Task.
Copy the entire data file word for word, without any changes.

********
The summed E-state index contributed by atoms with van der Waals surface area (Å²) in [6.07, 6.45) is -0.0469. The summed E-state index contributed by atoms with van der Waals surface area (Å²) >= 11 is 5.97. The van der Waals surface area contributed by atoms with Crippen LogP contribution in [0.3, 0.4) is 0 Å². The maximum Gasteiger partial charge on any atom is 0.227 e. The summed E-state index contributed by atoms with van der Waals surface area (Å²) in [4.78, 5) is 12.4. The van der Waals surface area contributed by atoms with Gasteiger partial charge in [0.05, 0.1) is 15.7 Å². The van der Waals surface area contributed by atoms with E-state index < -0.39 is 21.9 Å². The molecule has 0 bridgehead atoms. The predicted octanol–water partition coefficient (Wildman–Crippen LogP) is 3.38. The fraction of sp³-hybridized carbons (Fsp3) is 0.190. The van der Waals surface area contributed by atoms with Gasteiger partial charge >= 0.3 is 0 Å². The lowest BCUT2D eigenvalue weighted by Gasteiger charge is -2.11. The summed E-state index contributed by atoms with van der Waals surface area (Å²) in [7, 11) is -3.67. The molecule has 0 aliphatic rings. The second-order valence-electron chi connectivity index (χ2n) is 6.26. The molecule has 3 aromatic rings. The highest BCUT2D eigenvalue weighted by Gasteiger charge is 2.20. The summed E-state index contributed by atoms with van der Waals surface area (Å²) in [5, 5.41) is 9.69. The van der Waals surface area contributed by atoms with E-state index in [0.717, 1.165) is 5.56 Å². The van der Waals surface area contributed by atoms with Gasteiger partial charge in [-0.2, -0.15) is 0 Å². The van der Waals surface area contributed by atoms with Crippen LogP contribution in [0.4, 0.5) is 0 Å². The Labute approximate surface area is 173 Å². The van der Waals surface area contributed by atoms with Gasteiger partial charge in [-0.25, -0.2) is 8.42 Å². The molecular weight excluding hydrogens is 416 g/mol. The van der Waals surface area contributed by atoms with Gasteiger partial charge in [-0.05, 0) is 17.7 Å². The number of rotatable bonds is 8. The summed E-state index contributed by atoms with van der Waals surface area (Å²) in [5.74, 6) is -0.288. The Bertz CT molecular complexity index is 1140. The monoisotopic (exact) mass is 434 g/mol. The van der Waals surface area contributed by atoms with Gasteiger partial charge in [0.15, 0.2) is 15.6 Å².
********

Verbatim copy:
The summed E-state index contributed by atoms with van der Waals surface area (Å²) in [6.07, 6.45) is -0.0469. The summed E-state index contributed by atoms with van der Waals surface area (Å²) >= 11 is 5.97. The van der Waals surface area contributed by atoms with Crippen LogP contribution in [0.3, 0.4) is 0 Å². The maximum Gasteiger partial charge on any atom is 0.227 e. The summed E-state index contributed by atoms with van der Waals surface area (Å²) in [4.78, 5) is 12.4. The van der Waals surface area contributed by atoms with Gasteiger partial charge in [0.05, 0.1) is 15.7 Å². The van der Waals surface area contributed by atoms with E-state index < -0.39 is 21.9 Å². The molecule has 0 bridgehead atoms. The predicted octanol–water partition coefficient (Wildman–Crippen LogP) is 3.38. The fraction of sp³-hybridized carbons (Fsp3) is 0.190. The van der Waals surface area contributed by atoms with Gasteiger partial charge >= 0.3 is 0 Å². The lowest BCUT2D eigenvalue weighted by Gasteiger charge is -2.11. The summed E-state index contributed by atoms with van der Waals surface area (Å²) in [7, 11) is -3.67. The molecule has 0 aliphatic rings. The second-order valence-electron chi connectivity index (χ2n) is 6.26. The molecule has 3 aromatic rings. The highest BCUT2D eigenvalue weighted by Gasteiger charge is 2.20. The summed E-state index contributed by atoms with van der Waals surface area (Å²) in [5, 5.41) is 9.69. The van der Waals surface area contributed by atoms with E-state index in [0.717, 1.165) is 5.56 Å². The van der Waals surface area contributed by atoms with Gasteiger partial charge in [-0.2, -0.15) is 0 Å². The van der Waals surface area contributed by atoms with Crippen LogP contribution in [0.4, 0.5) is 0 Å². The Labute approximate surface area is 173 Å². The van der Waals surface area contributed by atoms with Gasteiger partial charge in [-0.25, -0.2) is 8.42 Å². The molecular weight excluding hydrogens is 416 g/mol. The van der Waals surface area contributed by atoms with Gasteiger partial charge in [-0.05, 0) is 17.7 Å². The number of rotatable bonds is 8. The summed E-state index contributed by atoms with van der Waals surface area (Å²) in [5.74, 6) is -0.288. The Bertz CT molecular complexity index is 1140. The monoisotopic (exact) mass is 434 g/mol. The van der Waals surface area contributed by atoms with Gasteiger partial charge in [0.15, 0.2) is 15.6 Å².